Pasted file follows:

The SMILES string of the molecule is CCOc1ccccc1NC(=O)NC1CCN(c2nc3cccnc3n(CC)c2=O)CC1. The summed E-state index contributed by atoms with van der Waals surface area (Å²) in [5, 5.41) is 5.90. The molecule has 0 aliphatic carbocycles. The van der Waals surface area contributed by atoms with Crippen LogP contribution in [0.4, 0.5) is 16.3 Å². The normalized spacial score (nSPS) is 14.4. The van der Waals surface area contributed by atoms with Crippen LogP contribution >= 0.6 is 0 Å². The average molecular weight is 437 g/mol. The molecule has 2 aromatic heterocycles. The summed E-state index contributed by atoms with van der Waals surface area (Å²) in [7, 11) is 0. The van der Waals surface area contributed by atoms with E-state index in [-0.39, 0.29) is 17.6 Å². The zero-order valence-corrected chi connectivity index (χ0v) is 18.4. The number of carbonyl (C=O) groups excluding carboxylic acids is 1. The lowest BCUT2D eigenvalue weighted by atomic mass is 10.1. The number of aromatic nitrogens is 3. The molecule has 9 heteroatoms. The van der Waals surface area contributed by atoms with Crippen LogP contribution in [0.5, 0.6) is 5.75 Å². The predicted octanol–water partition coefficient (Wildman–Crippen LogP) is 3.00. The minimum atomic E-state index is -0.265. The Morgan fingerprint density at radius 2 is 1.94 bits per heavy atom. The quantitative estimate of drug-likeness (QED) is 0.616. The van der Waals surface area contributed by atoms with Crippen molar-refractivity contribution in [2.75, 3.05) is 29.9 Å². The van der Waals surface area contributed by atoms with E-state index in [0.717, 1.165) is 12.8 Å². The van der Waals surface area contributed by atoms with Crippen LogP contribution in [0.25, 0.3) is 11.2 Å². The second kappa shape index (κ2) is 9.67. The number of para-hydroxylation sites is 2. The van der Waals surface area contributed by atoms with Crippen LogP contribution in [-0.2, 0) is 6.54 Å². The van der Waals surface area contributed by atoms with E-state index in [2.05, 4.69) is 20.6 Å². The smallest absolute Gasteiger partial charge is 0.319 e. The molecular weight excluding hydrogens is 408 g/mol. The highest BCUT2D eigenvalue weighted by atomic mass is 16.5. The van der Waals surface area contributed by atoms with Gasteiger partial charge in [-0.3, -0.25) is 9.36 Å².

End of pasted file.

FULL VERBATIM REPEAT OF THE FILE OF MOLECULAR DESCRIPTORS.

The SMILES string of the molecule is CCOc1ccccc1NC(=O)NC1CCN(c2nc3cccnc3n(CC)c2=O)CC1. The summed E-state index contributed by atoms with van der Waals surface area (Å²) in [5, 5.41) is 5.90. The molecule has 0 aliphatic carbocycles. The van der Waals surface area contributed by atoms with Crippen LogP contribution in [0.4, 0.5) is 16.3 Å². The normalized spacial score (nSPS) is 14.4. The van der Waals surface area contributed by atoms with Crippen LogP contribution >= 0.6 is 0 Å². The average molecular weight is 437 g/mol. The molecule has 2 aromatic heterocycles. The summed E-state index contributed by atoms with van der Waals surface area (Å²) in [7, 11) is 0. The van der Waals surface area contributed by atoms with E-state index in [-0.39, 0.29) is 17.6 Å². The zero-order valence-corrected chi connectivity index (χ0v) is 18.4. The number of carbonyl (C=O) groups excluding carboxylic acids is 1. The lowest BCUT2D eigenvalue weighted by atomic mass is 10.1. The number of aromatic nitrogens is 3. The molecule has 9 heteroatoms. The van der Waals surface area contributed by atoms with Crippen LogP contribution in [0.5, 0.6) is 5.75 Å². The predicted octanol–water partition coefficient (Wildman–Crippen LogP) is 3.00. The minimum atomic E-state index is -0.265. The Morgan fingerprint density at radius 2 is 1.94 bits per heavy atom. The quantitative estimate of drug-likeness (QED) is 0.616. The van der Waals surface area contributed by atoms with Crippen molar-refractivity contribution in [2.75, 3.05) is 29.9 Å². The van der Waals surface area contributed by atoms with E-state index in [0.717, 1.165) is 12.8 Å². The van der Waals surface area contributed by atoms with Crippen LogP contribution in [0.25, 0.3) is 11.2 Å². The second kappa shape index (κ2) is 9.67. The number of para-hydroxylation sites is 2. The van der Waals surface area contributed by atoms with Crippen LogP contribution in [-0.2, 0) is 6.54 Å². The van der Waals surface area contributed by atoms with E-state index in [2.05, 4.69) is 20.6 Å². The smallest absolute Gasteiger partial charge is 0.319 e. The molecular weight excluding hydrogens is 408 g/mol. The highest BCUT2D eigenvalue weighted by atomic mass is 16.5. The van der Waals surface area contributed by atoms with Gasteiger partial charge in [-0.3, -0.25) is 9.36 Å².